Much has been written about color and its use in behavioral healthcare environments. Many people seem to think they have the answer that is right for all facilities.
The problems with this are many. Two of them are that:
1. Color choice is very subjective, it varies widely between cultures and individuals within cultures.
2. Color preferences are subject to trends and what is popular at any given time.
A few years ago, an architect with whom I was consulting on a behavioral healthcare project contacted me to say that our client wanted me to provide him some studies regarding which colors we should use in his project. I replied by sending 12 studies. They were four groups of three studies. For every study that said that blue was the best color to use, I sent two that said that blue should not be used, etc.
In my 45 years of experience, I have seen about every color you can think of used very successfully as major accent colors, including very bright red, yellow, blue and green when spectrum colors are in vogue. When pastels are popular, I have seen them used very successfully in all hues.
Perhaps the most blatant example regarding a “scientifically based” one-size-fits-all solution to color use occurred in the late 1970s when Baker-Miller Pink was proclaimed to have a soothing effect and could greatly reduce hostile impulses in people. Many mental hospitals painted their seclusion rooms this particular shade of bright pink. It turned out that it was calming for some people—for about 15 minutes. Then they became enraged and some even tried to peel the paint off of the walls with their fingernails.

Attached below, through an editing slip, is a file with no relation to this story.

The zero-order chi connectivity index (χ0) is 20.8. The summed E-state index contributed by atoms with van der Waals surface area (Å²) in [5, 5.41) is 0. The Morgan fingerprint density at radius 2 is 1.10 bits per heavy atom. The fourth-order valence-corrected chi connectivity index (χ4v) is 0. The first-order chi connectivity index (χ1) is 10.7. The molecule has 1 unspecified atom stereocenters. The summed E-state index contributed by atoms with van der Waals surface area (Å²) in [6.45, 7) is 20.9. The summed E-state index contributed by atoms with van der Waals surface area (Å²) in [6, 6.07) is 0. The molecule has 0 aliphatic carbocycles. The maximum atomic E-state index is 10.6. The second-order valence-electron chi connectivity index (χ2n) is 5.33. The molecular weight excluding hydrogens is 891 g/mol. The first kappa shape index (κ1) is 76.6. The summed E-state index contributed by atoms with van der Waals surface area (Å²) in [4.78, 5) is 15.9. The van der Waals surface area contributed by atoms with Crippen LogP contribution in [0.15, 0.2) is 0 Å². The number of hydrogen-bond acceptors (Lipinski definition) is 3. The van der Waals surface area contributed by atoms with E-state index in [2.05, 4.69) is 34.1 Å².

The success or failure of a facility is much more dependent on the quality of the staff and the treatment they are providing than the environment. A poor environment may contribute to deepening a patient’s depression and make them more difficult to treat. However, I am not aware of any environmental design that will actively cure a patient suffering from a severe mental health diagnosis. The most we can hope to accomplish with the environment is to help the patient relax in what they perceive as a calming, non-threatening environment which allows them to be open to the treatment that the staff will provide.
What is the perfect color?
My suggestion is that, since we are trying to make the patients feel comfortable and like they are not in a clinical environment, we go with the current trends. Nothing will make a facility look “dated” as quickly as colors that have gone out of style (some of you will remember the coppertone, avocado green, harvest gold colors popular for kitchen appliances). The use of strong colors or trends that are more radical are best limited to surfaces and items that will normally be renewed periodically, such as paint, upholstery and similar items.